As a result of being placed on a block leave, Plaintiff was out of work from February 2, 2012 until March 26, 2012, when she opted to return to work early. Shortly before Plaintiff returned to work, she learned that Ms. McGowan no longer worked at Melmark and that Ms. Simmons had replaced Ms. McGowan. About a week before Plaintiff returned to work, there was a conference call between Plaintiff, Ms. Herrmann, and Ms. Simmons to discuss Plaintiff’s schedule upon her return. Plaintiff stated during this call that she wanted her schedule changed and wanted to have the ability to work from home, if necessary. Ms. Herrmann and Ms. Simmons denied her request. During the conversation, after her schedule request had been denied, Plaintiff allegedly complained that she was being discriminated against because she is African-American. Defendants deny that Plaintiff ever claimed she was being discriminated against.
Plaintiff returned to Melmark on March 26, 2012 on a full-time basis. After Plaintiff had returned, she again had a conversation with Ms. Herrmann wherein she allegedly accused Melmark of denying her a schedule modification because of her race. Plaintiff alleges that Kim Ford, a white employee who held a similar position to Plaintiff, had been permitted to have a modified schedule similar to that which Plaintiff was requesting. Plaintiff allegedly did not receive any response when she made her complaints about discrimination. Ms. Herrmann denies that Plaintiff ever complained about race discrimination.
Plaintiff’s employment with Melmark ended on March 29, 2012, under circumstances that remain in dispute. According to Melmark, on March 28, 2012, Plaintiff emailed her then supervisor, Ms. Simmons, to request that she be permitted to take an extended lunch the following day for a medical appointment with her psychiatrist. Ms. Simmons responded by stating that Melmark could not accommodate her request. Melmark states it declined to grant Plaintiff an extended lunch to attend this appointment because of the short notice. Plaintiff left work that day prior to receiving Ms. Simmons’ response to her request. Plaintiff testified that when she left she was under the impression that she was permitted to take an extended lunch. Plaintiff did not become aware of the fact that her request had been denied until the following day, March 29, 2012. Melmark contends that Plaintiff became upset upon reviewing Ms. Simmons’ response, and then allegedly walked off the job after handing her keys over to Ms. Herrmann.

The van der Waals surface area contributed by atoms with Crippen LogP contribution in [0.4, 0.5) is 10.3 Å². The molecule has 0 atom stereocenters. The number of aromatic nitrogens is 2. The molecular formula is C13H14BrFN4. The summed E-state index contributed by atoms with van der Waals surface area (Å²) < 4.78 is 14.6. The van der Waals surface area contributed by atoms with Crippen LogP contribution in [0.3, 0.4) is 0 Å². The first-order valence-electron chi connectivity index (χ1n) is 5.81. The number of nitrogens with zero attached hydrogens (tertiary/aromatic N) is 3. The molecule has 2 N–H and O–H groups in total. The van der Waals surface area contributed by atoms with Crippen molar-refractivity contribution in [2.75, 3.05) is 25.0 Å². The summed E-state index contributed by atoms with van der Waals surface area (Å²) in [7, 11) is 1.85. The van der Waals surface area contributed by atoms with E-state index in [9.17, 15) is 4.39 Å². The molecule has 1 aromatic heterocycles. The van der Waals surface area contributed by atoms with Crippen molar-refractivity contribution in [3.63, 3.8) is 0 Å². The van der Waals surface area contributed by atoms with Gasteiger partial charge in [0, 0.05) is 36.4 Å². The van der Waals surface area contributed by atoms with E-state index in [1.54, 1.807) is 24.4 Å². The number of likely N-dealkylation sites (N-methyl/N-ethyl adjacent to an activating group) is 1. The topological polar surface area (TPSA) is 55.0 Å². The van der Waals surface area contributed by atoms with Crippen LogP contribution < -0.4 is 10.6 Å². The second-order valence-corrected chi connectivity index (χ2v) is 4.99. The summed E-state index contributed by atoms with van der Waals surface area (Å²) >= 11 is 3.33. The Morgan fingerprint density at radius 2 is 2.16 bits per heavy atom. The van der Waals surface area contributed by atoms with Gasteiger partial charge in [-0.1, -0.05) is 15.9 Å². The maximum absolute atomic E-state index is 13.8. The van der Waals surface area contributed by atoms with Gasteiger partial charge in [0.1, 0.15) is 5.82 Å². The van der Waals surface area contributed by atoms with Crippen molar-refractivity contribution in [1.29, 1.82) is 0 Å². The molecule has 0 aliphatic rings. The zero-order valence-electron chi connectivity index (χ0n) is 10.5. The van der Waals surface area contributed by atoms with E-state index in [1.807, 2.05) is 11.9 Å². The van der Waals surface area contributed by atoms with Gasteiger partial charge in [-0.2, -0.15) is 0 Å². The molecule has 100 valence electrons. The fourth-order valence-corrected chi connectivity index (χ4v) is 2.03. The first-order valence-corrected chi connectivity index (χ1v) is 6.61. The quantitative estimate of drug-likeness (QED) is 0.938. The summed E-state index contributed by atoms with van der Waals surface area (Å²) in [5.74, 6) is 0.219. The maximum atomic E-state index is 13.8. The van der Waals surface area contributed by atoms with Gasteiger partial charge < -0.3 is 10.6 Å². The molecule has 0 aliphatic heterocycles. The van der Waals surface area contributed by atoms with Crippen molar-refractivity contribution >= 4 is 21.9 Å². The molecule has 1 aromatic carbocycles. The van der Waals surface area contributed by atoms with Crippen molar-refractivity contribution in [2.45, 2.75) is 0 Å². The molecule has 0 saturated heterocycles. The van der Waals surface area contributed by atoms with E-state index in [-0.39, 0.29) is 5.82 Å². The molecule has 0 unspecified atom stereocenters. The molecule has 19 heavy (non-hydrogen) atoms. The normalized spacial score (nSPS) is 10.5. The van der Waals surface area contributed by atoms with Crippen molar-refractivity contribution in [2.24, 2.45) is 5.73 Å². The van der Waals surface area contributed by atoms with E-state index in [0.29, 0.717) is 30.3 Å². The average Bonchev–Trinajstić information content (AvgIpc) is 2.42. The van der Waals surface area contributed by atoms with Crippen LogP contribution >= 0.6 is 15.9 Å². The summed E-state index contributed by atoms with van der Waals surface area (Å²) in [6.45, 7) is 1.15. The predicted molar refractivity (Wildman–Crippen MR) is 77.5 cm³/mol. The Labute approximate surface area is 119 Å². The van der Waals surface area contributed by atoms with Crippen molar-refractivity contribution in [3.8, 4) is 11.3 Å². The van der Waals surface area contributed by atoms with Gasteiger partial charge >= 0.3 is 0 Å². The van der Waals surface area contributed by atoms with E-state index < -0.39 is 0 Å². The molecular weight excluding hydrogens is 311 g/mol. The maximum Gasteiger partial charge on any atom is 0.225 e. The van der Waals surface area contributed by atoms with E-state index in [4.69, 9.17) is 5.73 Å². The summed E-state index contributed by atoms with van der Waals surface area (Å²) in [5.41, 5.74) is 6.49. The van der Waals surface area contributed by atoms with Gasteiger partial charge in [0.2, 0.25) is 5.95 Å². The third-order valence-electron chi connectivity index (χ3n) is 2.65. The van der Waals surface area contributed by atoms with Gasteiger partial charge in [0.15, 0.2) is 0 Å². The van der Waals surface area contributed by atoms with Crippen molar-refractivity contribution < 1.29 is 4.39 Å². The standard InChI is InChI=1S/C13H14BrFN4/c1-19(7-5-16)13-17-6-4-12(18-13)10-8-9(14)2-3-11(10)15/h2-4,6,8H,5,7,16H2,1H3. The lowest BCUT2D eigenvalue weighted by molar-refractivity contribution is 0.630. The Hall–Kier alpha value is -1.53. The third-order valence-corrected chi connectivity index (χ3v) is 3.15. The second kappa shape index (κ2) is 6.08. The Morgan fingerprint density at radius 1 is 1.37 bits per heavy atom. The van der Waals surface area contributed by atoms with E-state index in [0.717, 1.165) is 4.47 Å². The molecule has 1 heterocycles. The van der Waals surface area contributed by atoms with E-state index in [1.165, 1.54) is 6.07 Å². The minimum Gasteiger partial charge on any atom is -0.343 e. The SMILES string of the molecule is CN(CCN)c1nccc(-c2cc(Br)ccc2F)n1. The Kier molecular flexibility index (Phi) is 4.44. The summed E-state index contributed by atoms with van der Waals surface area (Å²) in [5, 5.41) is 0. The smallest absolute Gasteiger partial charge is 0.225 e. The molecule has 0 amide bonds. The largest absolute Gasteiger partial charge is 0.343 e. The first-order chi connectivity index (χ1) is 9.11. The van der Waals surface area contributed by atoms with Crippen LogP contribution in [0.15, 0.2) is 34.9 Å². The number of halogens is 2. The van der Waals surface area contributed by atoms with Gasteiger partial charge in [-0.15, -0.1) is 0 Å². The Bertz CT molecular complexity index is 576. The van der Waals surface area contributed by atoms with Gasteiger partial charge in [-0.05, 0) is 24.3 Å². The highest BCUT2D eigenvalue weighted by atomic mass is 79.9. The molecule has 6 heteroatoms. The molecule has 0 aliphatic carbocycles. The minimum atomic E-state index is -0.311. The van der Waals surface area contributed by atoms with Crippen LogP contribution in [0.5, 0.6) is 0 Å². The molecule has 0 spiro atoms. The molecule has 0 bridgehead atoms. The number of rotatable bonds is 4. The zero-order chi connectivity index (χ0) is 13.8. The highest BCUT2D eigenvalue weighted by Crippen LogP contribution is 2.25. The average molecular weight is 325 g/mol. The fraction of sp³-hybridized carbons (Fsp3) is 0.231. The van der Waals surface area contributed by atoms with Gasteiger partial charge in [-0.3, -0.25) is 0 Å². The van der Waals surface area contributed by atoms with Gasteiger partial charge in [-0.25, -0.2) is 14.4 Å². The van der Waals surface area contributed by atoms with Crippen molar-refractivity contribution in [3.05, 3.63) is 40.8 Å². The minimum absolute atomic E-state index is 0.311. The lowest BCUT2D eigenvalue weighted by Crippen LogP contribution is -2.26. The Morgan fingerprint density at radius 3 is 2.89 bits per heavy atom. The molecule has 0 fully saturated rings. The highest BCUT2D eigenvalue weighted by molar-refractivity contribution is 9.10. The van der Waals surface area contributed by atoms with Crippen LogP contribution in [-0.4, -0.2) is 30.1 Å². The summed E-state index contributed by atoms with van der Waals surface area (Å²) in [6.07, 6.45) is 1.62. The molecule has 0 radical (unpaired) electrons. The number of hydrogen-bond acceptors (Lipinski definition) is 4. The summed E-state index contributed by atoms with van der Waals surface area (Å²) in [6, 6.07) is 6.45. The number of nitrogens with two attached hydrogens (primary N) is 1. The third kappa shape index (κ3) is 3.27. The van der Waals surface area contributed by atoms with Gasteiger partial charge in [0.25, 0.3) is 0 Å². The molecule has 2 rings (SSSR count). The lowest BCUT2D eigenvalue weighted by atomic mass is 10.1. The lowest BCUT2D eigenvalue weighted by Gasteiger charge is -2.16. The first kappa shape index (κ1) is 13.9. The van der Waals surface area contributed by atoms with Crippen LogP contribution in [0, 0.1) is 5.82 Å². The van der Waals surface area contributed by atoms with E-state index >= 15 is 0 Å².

According to Plaintiff, she arrived at work on March 29, 2012 and went to speak with Ms. Herrmann about taking time off to go to her appointment. Plaintiff claims Ms. Herrmann was not in her office and so she returned to the nursing station to perform her job duties. At approximately 9:30 a.m., Plaintiff claims left her post to deliver some items to the “cottages” on Melmark’s campus, and also to take a break to have a cigarette. Shortly thereafter, Plaintiff received a call from her coworker, Sandra Fellman, informing her that she needed to take her keys to Ms. Herrmann. Plaintiff then proceeded to Ms. Herrmann’s office and gave Ms. Herrmann her keys. Ms. Herrmann allegedly told Plaintiff that she was “sorry it didn’t work out.” In response, Plaintiff avers she stated that she did not know what Ms. Herrmann was talking about and explicitly told Ms. Herrmann that she was not resigning her employment. When Ms. Herrmann allegedly did not respond, Plaintiff left Melmark and went home.